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Sep 20 2010

The Mikrokopter Lives!

My, how far we’ve come! 

Just about one year ago I was out flying my kite almost everyday to get coverage over our two study sites on the UMBC campus.  Over this past week we have made a huge step forward, a systematic ‘test’ flight with the Mikrokopter Hexacopter over the Herbert Run forests.

Flying the large delta conyne kites (like the one shown here, image credit Into The Wind Kites http://www.intothewind.com/) was fun and got the camera in the air, but it was very hard to control both the altitude of the camera and its position over the forest.  This meant it was very difficult to test flight plans, or even begin to get at understanding the best flight plan strategy for use with computer vision.

Over the past summer we worked with several students from the UMBC GES and MECHE departments and a visiting intern from Clark University (thanks Evan, Nisarg, Garrett, and Noam) with the goal of using hobbyist aircraft to carry the cameras.  We moved away from using the Canon CHDK camera setup, instead using high-speed (~2 photos / sec) cameras with continuous shooting modes to collect huge numbers of overlapping photos.  We had a lot of promising flights and successes with the hobbyist aircraft, the Slow Sticks and Easy Stars.  But we also had a lot of technical challenges and crashes that made us question the sustainability and repeatability of the ultra-cheap systems for our scientific research and technological development stage.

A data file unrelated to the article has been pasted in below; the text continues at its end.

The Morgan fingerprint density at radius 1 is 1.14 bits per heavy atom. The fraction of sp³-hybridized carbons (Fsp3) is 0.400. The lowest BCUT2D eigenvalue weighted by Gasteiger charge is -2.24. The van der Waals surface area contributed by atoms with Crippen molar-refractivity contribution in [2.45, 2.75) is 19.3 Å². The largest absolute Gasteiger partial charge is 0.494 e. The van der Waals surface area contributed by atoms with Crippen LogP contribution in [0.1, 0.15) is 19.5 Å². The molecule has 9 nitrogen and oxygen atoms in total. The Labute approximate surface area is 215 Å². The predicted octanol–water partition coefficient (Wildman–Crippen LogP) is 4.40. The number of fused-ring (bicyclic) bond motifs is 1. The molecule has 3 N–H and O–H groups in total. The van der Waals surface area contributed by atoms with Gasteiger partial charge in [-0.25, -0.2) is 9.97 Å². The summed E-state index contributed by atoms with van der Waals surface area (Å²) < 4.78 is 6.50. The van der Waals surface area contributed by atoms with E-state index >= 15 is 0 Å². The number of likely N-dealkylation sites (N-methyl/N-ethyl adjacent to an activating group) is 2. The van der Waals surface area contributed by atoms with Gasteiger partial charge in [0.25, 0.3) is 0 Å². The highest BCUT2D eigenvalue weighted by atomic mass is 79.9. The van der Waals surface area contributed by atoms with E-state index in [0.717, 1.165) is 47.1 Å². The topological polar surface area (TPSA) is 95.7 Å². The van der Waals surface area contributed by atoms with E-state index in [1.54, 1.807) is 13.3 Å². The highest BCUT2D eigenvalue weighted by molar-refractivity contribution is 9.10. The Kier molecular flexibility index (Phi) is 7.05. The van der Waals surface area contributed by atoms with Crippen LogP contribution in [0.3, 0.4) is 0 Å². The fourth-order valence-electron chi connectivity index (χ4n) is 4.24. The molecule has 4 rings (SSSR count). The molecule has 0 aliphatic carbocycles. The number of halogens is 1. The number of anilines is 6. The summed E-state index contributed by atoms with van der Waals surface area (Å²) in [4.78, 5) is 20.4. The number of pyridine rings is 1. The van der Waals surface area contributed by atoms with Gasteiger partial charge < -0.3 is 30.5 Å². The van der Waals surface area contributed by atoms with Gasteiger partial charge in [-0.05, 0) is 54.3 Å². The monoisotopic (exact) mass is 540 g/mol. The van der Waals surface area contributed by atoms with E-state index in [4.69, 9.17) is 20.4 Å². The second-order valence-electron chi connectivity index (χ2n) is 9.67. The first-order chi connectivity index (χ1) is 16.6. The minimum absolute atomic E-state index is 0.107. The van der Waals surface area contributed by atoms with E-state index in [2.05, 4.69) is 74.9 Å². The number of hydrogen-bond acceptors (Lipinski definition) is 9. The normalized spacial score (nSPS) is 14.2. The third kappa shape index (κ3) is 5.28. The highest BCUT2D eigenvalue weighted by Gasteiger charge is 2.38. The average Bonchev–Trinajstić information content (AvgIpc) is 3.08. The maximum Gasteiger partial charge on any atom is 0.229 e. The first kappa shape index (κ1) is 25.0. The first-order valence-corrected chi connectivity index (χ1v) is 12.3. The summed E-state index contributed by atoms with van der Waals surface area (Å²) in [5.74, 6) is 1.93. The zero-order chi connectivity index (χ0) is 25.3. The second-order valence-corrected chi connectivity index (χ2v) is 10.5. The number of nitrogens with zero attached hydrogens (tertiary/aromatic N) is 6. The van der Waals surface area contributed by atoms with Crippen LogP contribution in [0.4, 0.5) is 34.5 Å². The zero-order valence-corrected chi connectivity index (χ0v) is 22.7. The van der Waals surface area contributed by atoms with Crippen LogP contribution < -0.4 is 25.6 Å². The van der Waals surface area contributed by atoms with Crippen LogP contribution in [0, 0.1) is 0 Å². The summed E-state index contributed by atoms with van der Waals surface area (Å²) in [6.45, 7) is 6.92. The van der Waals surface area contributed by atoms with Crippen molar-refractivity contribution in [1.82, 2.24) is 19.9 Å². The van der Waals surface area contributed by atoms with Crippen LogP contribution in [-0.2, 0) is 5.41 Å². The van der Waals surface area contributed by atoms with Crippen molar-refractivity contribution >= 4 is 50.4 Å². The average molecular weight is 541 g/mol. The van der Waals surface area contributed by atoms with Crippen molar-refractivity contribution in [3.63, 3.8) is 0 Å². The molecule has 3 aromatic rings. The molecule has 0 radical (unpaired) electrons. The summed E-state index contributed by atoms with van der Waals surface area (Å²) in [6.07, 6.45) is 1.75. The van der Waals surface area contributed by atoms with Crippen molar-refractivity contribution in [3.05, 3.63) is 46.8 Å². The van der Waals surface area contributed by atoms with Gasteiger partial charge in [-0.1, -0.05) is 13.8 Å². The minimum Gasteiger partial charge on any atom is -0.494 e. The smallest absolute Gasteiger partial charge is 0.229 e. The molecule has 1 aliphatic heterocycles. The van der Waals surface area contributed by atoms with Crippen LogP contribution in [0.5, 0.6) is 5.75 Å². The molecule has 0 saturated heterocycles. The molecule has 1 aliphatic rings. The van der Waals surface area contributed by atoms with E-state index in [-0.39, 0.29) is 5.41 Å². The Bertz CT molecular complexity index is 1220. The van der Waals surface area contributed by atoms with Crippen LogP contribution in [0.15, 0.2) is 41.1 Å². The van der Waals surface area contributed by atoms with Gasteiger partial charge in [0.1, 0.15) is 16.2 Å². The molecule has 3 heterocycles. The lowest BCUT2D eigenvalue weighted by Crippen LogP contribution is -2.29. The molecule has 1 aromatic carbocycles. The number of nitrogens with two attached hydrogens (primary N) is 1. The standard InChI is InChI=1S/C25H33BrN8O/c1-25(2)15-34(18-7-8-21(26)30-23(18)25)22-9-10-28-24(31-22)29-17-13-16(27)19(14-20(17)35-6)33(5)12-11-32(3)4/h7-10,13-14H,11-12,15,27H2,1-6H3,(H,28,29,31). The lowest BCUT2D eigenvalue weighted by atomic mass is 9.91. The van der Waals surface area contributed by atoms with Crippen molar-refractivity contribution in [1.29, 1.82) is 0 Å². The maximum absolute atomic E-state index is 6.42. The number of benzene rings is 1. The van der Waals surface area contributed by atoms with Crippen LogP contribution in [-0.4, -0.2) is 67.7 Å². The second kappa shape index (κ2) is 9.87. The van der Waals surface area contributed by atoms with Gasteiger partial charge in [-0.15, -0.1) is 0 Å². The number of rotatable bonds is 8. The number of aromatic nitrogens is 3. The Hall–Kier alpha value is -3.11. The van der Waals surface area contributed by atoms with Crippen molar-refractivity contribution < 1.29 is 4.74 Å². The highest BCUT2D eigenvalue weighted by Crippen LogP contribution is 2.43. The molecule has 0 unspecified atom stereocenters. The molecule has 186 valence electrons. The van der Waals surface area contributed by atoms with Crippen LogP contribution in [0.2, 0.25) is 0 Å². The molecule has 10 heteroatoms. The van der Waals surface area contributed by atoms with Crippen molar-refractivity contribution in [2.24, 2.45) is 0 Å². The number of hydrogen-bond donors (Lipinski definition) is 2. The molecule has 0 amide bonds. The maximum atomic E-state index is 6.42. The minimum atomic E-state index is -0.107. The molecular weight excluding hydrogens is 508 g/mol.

Enter the Mikrokopter Hexacopter.  The Mikrokopter line of remote controlled aircraft offers precision control and GPS navigation.  Last Friday we made our first demonstration of the GPS-assisted navigation over the Herbert Run site.  The Photosynth generated from those photos is here, http://bit.ly/bqAhzL, and while it looks similar to the rest of our aerial synths, it is generated with photos taken along a pre-designated path at a constant altitude.  Remarkable!

I expect things to progress quickly this fall (that dissertation is calling) and we have set up another blog for weekly progress about the nitty-gritty of Ecosynth research, http://ecotope.org/ecosynth/blog/.  I will continue working with this blog as a reference for the methods and research progress and the ‘weekly’ should be a place to go for latest in weekly goings-on in the Ecosynth lab.

Thanks team, we could not have gotten here without all of your hard work.

Aug 01 2010

Adventures in Personal Remote Sensing

First Post! 

Welcome to the Ecosynth Blog.  I am Jonathan Dandois, a Ph.D. student in the Anthropogenic Landscape Ecology Lab here at UMBC.  I am working on Ecosynth as a system for personal remote sensing for my dissertation research in the Department of Geography and Environmental Systems.